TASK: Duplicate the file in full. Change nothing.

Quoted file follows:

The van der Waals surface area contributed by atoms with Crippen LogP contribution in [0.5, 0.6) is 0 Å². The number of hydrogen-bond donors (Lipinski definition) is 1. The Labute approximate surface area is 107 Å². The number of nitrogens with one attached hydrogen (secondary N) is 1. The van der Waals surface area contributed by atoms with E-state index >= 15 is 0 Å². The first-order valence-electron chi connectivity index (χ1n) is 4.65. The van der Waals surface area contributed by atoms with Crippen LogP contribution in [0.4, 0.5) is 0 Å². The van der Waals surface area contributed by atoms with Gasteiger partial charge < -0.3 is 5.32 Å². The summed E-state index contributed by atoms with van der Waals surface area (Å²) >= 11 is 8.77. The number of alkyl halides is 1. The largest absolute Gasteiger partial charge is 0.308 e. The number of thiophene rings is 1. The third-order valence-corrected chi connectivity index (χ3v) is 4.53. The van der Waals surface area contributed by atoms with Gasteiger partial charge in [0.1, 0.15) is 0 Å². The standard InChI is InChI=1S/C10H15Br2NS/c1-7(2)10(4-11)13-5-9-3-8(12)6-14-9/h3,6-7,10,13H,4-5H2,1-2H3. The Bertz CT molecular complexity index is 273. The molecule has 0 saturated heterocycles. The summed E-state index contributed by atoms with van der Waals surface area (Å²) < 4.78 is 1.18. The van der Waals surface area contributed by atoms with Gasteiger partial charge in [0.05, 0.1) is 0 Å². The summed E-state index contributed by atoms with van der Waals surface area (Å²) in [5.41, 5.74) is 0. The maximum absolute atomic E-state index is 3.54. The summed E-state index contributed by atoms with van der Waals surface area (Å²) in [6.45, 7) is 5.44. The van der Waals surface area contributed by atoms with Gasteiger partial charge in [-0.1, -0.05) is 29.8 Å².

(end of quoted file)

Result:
The van der Waals surface area contributed by atoms with Crippen LogP contribution in [0.5, 0.6) is 0 Å². The number of hydrogen-bond donors (Lipinski definition) is 1. The Labute approximate surface area is 107 Å². The number of nitrogens with one attached hydrogen (secondary N) is 1. The van der Waals surface area contributed by atoms with E-state index >= 15 is 0 Å². The first-order valence-electron chi connectivity index (χ1n) is 4.65. The van der Waals surface area contributed by atoms with Crippen LogP contribution in [0.4, 0.5) is 0 Å². The van der Waals surface area contributed by atoms with Gasteiger partial charge < -0.3 is 5.32 Å². The summed E-state index contributed by atoms with van der Waals surface area (Å²) >= 11 is 8.77. The number of alkyl halides is 1. The largest absolute Gasteiger partial charge is 0.308 e. The number of thiophene rings is 1. The third-order valence-corrected chi connectivity index (χ3v) is 4.53. The van der Waals surface area contributed by atoms with Gasteiger partial charge in [0.1, 0.15) is 0 Å². The standard InChI is InChI=1S/C10H15Br2NS/c1-7(2)10(4-11)13-5-9-3-8(12)6-14-9/h3,6-7,10,13H,4-5H2,1-2H3. The Bertz CT molecular complexity index is 273. The molecule has 0 saturated heterocycles. The summed E-state index contributed by atoms with van der Waals surface area (Å²) < 4.78 is 1.18. The van der Waals surface area contributed by atoms with Gasteiger partial charge in [0.05, 0.1) is 0 Å². The summed E-state index contributed by atoms with van der Waals surface area (Å²) in [5.41, 5.74) is 0. The maximum absolute atomic E-state index is 3.54. The summed E-state index contributed by atoms with van der Waals surface area (Å²) in [6.45, 7) is 5.44. The van der Waals surface area contributed by atoms with Gasteiger partial charge in [-0.1, -0.05) is 29.8 Å².